Legislature Considers Income Tax Reform

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Income tax reform has been a major topic of discussion around the Statehouse all session, with a heightened focus since March 9, when Governor Jim Justice finally introduced his bill to immediately reduce, and ultimately eliminate, the personal income tax.

Income tax accounts for roughly $2.1 billion of the state’s tax base, about 43 percent of the General Revenue Fund that pays for government services.

House Bill 2027, the Governor’s bill, proposes a 60 percent cut in the state’s personal income tax immediately, with the goal to eliminate it entirely within three years, hoping that population growth can offset the reduction.

An outline of the governor’s plan estimates initial personal income tax reductions totaling $1.35 billion, with rebates totaling $52 million for low-income residents, but also tax increases of just over $902.5 million to make up for the bulk of those breaks.

The tax increases represent a clear shift in the tax structure, as the bill increases the sales tax from the current 6 percent to 7.9 percent. The proposal would also raise a variety of other taxes, including on soft drinks, tobacco, beer and wine, and various professional services. The bill includes a “luxury tax” on some items costing more than $5,000, as well as sliding scales for severance taxes on coal, oil and natural gas, paying more when markets are strong.

The Governor’s bill has received little to no support from lawmakers and is currently parked in the House Finance Committee.

That does not mean the Legislature has no appetite to eliminate the income tax. On the contrary, both the House and Senate have come up with alternate plans that each body believes can eliminate the tax more prudently.

The House introduced its bill on March 23, passing it on a 77-23 vote on March 29. House Bill 3300 would cut the state’s income tax over time and uses revenue growth to offset the budget difference. It would reduce the tax gap by $150 million annually for over a decade until it is eliminated.

“This is a new green deal for West Virginia. Not the one you’re thinking of, but a true green deal that puts money in your pockets,” said House Finance Chairman Eric Householder (R – Berkeley, 64).

The bill does not raise taxes to address the gap but does create a special fund to use other income sources, such as lottery proceeds, to fill any shortfalls. When the fund hits $400 million, it would shift $100 million of that to the General Revenue Fund to provide a cushion for an additional permanent $150 million in personal income tax reductions. In theory with this bill, the income tax reductions could amount to as much as $300 million a year.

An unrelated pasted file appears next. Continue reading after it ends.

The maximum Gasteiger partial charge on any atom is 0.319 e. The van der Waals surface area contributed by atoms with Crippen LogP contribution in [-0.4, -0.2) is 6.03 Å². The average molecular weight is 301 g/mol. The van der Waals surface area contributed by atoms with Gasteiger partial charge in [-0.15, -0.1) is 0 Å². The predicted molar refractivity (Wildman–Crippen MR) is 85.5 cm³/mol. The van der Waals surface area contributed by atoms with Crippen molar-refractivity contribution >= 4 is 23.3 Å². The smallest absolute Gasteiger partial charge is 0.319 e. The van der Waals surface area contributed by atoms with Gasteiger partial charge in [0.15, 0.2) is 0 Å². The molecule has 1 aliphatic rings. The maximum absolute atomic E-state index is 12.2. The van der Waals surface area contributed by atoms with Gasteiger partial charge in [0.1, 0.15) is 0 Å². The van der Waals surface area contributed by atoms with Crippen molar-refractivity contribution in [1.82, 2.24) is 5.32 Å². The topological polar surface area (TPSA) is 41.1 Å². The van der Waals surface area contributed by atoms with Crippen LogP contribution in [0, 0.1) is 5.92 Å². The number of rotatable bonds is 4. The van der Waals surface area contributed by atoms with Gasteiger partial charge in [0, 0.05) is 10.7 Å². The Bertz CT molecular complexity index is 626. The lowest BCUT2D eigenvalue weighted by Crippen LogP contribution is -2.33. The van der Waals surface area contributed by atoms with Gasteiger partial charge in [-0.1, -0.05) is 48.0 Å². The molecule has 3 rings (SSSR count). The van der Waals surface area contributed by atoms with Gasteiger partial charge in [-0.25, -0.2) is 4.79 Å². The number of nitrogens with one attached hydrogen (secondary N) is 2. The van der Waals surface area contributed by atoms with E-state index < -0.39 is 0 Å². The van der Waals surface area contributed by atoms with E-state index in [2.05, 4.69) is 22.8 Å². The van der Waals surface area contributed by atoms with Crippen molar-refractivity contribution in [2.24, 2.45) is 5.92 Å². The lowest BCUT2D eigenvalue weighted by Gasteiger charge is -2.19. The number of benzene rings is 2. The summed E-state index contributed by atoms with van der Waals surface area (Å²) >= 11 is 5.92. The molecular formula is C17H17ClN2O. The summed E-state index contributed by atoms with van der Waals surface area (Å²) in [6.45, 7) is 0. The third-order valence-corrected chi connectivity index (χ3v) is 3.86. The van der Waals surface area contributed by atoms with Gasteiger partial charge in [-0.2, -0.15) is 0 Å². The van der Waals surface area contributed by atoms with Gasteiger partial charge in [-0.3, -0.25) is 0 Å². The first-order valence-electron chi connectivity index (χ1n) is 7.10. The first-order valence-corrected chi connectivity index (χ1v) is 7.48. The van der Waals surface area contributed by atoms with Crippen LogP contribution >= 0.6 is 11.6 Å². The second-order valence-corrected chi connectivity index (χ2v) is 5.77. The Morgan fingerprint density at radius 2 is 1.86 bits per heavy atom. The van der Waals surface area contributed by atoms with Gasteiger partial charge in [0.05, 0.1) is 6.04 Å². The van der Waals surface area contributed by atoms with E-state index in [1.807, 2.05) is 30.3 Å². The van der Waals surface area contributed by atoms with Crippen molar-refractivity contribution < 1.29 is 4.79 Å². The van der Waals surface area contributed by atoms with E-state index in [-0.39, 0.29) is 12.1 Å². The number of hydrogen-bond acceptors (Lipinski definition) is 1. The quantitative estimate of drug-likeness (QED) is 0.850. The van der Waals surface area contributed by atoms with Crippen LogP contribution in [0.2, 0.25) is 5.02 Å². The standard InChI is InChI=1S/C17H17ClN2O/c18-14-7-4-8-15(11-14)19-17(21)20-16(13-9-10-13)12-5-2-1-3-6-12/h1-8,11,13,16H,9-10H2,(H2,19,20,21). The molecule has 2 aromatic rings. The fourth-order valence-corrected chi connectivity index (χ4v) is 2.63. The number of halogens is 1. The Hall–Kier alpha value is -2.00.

On March 30, the Senate amended the House bill, inserting its version. The Senate version of the bill would eliminate the income tax in roughly four years, with an initial cut of $1.09 billion in year one. It creates several new taxes and raises current taxes to cover the more than $1 billion hole in the budget.

Those increases are highlighted by raising the sales tax from 6 percent currently to 8.5 percent next year.

A new 3 percent tax will be created on certain professional services including legal, engineering, architecture and accounting. The tax on hotels will now have an added fee of 4.3 percent and the tax on cigarettes and other tobacco products will go up by nearly $1 per pack.

The food tax on groceries would be reinstated at a 2.5 percent rate, while prepared foods and restaurants would be taxed at an 8.5 percent sales tax rate.

If legalized federally, recreational marijuana would be taxed. Medical marijuana would be considered separate from recreational use regarding taxation.

“What this does, is there are 36 million people who travel through West Virginia in a year,” said Senate Finance Committee Chair Sen. Eric Tarr (R-Putnam, 04). “Those people stop at our stores, they stop at our hotels, they stop at our gas stations, they stop at our recreational facilities. Those people from out of state, come in and they spend money on the things that this swaps out. So, it takes the pressure density off of the person who works and lives in West Virginia on carrying nearly half of our state’s budget.”

House Bill 3300, complete with the Senate amendments, will be on first reading in the Senate on Friday, April 2. The Senate changes are not expected to receive significant support in the House.

Clearly, there is a desire from both the Governor and legislative leaders to lower and, if possible, eliminate the personal income tax but theories vary widely as to the best way to go about it.

With just nine days remaining in the Regular Session, and with all parties getting a late start on the legislation, House Speaker Roger Hanshaw (R – Clay, 33) believes that while the discourse has been productive, any substantive personal income tax reform is likely to occur in a Special Session this summer.

“At this point, the important thing is that we just keep bills alive to keep the discussion going about where we head with the personal income tax,” Hanshaw said. I think there’s probably a lot more work to be done in terms of how we make this leap if we do make it, whether it gets done this regular session or if it gets done later in the year or somewhere down the road.”

The 2021 Regular Session concludes April 10 at midnight.